For their cheating the Astros got what they deserved. The consequences are grave, both in the short and long term. But you reap what you sow.
In the long term the loss of four top draft picks, and the dismissal of the genius, Jeff Luhnow, myopic as he may be, will hurt the team for a decade. Gone is the man who revolutionized baseball science, and brought the laughing stock of baseball to the pinnacle of success. GMs this good aren’t hanging around on street corners.
In the short term, I don’t see how this doesn’t sap the spirit and enthusiasm of the players in the coming season, just as the Brandon Taubman fiasco seemed to enervate the team during the World Series.
Forever the Astros will wear the Scarlet C, and I don’t see how that doesn’t affect the mindset of this present group of players. A little like how a marriage never fully recovers when one spouse discovers the adultery of the other.
As someone who has loved the Astros and written passionately about them, not just as players, but as people with high character who had overcome, each in his own way, unusual obstacles, to discover that they have stooped to cheating... well, my heart is broken. My Davids have become wicked Goliaths.
It seems, going by the commissioner’s report, that Alex Cora and perhaps Carlos Beltran bear the main culpability. But the weakness displayed by A.J. Hinch in not stopping it shows equal parts impotence and stupidity, both in monumental proportions.
Jeff Luhnow, given direction by the league and the team owner to ensure this didn’t happen, rather ignored this issue and allowed it to fester, showing misplaced moral priorities. How could he be so blind? I agree with the commissioner that there was sickness in the front office culture that allowed this and the Taubman thing to fester. Turns out that Luhnow was a high tech version of Al Davis. “Just win baby.”
I guess the Nerd Cave didn’t have a statistical printout for how this kind of situation might affect wins above replacement.
And let’s not forget the players, not one of whom, it seems, showed the courage to say, “this is wrong.”
And if so, is this not symptomatic of a society that tends to view right and wrong as fluid and changeable, subject to one’s self-interest? “Everything’s relative dude, it’s all a social construct.”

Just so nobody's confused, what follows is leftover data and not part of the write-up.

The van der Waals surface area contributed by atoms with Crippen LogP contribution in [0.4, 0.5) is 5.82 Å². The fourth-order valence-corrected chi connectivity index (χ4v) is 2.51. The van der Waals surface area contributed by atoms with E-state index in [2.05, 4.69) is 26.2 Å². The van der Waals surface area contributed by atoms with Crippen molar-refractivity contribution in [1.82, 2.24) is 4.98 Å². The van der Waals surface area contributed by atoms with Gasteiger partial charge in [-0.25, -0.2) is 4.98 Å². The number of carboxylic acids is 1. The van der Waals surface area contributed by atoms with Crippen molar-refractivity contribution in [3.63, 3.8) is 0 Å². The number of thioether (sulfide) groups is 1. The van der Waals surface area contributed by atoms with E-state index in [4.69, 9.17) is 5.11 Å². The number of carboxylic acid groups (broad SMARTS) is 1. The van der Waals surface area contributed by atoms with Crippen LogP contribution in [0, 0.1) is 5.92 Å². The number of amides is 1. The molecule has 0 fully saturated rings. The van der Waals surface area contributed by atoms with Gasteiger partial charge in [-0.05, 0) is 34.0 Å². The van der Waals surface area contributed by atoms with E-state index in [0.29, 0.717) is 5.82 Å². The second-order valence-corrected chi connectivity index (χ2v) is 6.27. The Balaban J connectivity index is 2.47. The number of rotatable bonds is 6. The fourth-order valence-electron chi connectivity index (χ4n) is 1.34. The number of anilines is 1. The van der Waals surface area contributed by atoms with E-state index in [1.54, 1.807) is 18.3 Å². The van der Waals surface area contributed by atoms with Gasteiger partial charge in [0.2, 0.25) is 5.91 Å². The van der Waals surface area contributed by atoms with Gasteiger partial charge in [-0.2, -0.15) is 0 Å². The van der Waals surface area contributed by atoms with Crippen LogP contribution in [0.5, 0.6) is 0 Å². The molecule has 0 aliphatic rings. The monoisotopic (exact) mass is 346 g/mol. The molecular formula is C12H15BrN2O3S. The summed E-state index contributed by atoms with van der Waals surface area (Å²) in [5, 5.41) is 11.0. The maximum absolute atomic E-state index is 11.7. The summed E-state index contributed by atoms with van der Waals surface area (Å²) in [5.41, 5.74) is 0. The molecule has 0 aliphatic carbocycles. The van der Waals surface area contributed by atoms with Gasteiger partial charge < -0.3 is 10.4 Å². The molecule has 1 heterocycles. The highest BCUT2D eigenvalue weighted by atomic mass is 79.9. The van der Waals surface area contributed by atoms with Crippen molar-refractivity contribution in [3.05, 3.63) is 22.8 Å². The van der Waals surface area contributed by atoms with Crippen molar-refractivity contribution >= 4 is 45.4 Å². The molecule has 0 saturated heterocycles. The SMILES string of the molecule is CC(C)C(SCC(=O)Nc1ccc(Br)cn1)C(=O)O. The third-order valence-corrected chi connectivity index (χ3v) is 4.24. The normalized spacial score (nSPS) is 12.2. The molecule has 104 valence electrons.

No, it was wrong. Other teams are doing it, maybe, is no excuse.
I really thought these guys were better than this. Stupid me.
Yes, other teams are doing it, and Alex Cora, at least, deserves the same punishment. But that doesn’t assuage my pain that these lovable underdogs stooped so low.
Altuve? Really? The little kid “midget”* who came back to the tryout and said “give me another chance coach, please?”
Springer? The boy who overcame stuttering and dedicates himself to helping other kids like him? You’re better than this.
Correa, who as a child worked so hard at baseball despite desperate poverty that he fielded grounders near tree roots until his face was black and blue?
Even Bregman, who got to #2 in MVP voting entirely by dint of an almost pathological work ethic?
They all fell in with this hare-brained stunt. Didn’t someone have the guts to say, just once, “what are we doing? Why are we banging on garbage cans during a baseball game?”
My mother used to say, “if everyone else jumps off a cliff, are you going to jump too?”
Apparently so. The Astros just hit rock bottom.
Does this mean I will not root for the Astros next season?
I’m 62 years old and I have done my fair share of stupid things. But I have always tried to learn from those mistakes. Maybe from this humiliation the players will return to their humble roots. Yes, I really do believe everyone involved will learn and grow from this. I expect sincere contrition in the coming days, and if it is so, I will forgive them, as I have often needed forgiveness myself.
*Altuve was derisively nicknamed el enano, the midget, when he played in Venezuela.